If you are a soccer fan who has somehow been in a coma for the past four years and just become conscious again, you might be shocked to see how the landscape of world football has changed. Now, most of the large clubs are still “in charge,” but there are some new challengers to the traditional powers. One of these new teams threatening to change the balance of power is Paris Saint-Germain.
Many of the largest clubs have a long history that they point to as a source of pride and expectation. PSG doesn’t quite fit that bill. The club was created just 44 years ago in 1970, resulting from a merger between Paris FC and Saint-Germain-en-Laye. Even though Paric FC split off again in 1972, PSG remained a club, returning to Ligue 1 in 1974. The club was competitive in the French league through the 70’s and 80’s, but was not anything like the titan you see today.
1996 saw PSG hit the peak of the club’s existence at that point, when Bruno N’Gotty scored the only goal in a 1-0 victory over Rapid Vienna in the UEFA Cup Winners’ Cup Final. The event was a precursor to what is now the Champions League, so it was a pretty big deal. Though they would return to the final of the same competition the following season, PSG were on a downward slide that would last over a decade.
Despite the success of the mid-90’s, the club’s play on the pitch declined, along with the stability of the finances. Being in the capitol of France, the club had certain expectations that were not being met, which in turn snowballed and got out of hand. The 2000s were a constant battle with relegation, and in the latter part of the decade, had multiple fan violence events that turned deadly. The club took matters in to their own hands, launching “Tous PSG,” a plan to dissolve fan violence. The plan dissolved every supporter group in the stadium, but allowed some back in 2011. Tous PSG has done its job, as the club has seen a downturn in fan violence.
While all this occurred, the club had been running up its debt and losses. That was, until Qatar Sports Investments decided to buy the club. They bought 70% of the shares, covering the losses and debts from the previous ownership. The move made PSG the richest in France, if not the richest in the world. Just the issue of ownership is an interesting piece in and of itself, considering Qatar Sports Investments is run by their government. That means that PSG is owned by the country that is putting on the 2022 World Cup. Either way, the ownership eventually purchased the remaining shares of the team and became the sole shareholder.
What did happen however, is that the club decided to go all out and commit to a huge spending spree. PSG brought in multiple international stars, including Thiago Silva, Edinson Cavani, David Luiz, and Zlatan Ibrahimovic. It is probably a safe bet to say that the ownership was interested in winning, and winning immediately. That is what they did.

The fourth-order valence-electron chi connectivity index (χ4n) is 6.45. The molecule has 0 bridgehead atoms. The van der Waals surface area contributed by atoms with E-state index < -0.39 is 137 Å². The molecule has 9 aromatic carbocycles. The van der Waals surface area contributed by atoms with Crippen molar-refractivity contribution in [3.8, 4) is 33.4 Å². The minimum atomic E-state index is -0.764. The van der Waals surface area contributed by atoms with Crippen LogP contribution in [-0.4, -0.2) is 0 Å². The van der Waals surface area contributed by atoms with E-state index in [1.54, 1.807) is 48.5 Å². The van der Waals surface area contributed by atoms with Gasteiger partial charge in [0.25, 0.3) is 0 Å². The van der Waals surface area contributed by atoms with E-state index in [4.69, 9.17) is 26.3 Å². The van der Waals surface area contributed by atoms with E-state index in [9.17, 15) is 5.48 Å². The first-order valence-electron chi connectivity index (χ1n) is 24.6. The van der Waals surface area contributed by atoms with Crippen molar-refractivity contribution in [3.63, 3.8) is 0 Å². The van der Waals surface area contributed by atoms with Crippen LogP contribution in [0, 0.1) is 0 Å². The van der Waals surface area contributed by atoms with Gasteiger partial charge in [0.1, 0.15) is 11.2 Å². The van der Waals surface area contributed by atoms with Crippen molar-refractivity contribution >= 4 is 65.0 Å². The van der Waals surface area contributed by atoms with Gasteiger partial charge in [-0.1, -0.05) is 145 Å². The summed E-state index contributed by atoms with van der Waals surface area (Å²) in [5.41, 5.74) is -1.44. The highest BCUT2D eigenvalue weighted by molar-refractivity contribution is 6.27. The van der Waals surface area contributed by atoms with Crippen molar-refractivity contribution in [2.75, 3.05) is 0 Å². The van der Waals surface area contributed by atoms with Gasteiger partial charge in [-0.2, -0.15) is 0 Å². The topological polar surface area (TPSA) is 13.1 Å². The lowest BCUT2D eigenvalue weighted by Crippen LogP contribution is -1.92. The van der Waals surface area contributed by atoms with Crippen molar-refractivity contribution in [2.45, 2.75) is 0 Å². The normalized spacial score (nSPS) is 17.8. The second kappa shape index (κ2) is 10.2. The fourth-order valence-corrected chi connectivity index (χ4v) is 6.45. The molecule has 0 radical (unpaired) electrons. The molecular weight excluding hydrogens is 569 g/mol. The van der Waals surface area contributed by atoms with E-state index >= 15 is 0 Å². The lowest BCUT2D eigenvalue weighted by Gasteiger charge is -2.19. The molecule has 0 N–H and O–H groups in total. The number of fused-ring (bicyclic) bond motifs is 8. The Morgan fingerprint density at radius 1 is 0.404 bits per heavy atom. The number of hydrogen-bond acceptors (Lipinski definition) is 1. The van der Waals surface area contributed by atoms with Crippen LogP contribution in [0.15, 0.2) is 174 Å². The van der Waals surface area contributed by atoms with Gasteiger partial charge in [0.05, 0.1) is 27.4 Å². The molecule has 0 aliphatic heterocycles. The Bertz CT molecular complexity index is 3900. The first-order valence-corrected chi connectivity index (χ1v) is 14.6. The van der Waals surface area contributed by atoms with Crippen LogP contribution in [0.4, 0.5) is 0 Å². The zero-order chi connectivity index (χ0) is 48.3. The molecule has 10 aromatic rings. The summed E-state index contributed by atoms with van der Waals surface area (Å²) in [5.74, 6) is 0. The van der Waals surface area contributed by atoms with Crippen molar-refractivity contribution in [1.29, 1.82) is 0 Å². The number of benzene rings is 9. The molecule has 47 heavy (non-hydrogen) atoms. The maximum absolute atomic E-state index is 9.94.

Since the transition in 2011, PSG has won two Ligue 1 titles, two Trophee des Champions, and a Coupe de la Ligue. Throw in a few Champions League appearances, and you have yourself an elite club. To sum up the transition for PSG, I will use a few words from Drake: “0 to 100, real quck.” The turnaround form relegation battler to European juggernaut is nothing less than spectacular.
PSG doesn’t lack for rivals and competition though. They are currently a single point behind Lyon in Ligue 1, and did just enough to progress in a tough test against Chelsea in the Champions League. After a 1-1 tie at home against the Blues at home, PSG played with 10 men for a majority of the match after Zlatan Ibrahimovic was sent off with a straight red card. Things looked bleak when Chelsea went up 1-0, but David Luiz pulled them level with a powerful header. In extra time, Chelsea went ahead again, only to once again see PSG tie on a late Thiago Silva goal. Due to the away goals rule, PSG go through to the quarterfinals.
They are only a few home and away victories from really breaking through to the next level of clubs like Barcelona and Real Madrid. They are in the final of the Coupe de la Ligue, and in the semi-finals of the Coupe de France. That is a pretty hefty schedule when you factor in Ligue 1 games and the Champions League.
Going forward, there is plenty of reason to believe that PSG will stay at the top. They have a countries government as their backer, with millions of barrels of oil to barter with. With ownership like that, as long as the oil is flowing, the stars will continue to roll in. Stars are stars for a reason, and they usually bring success. Even though they may not have the history of a large club, PSG are definitely a New World Giant.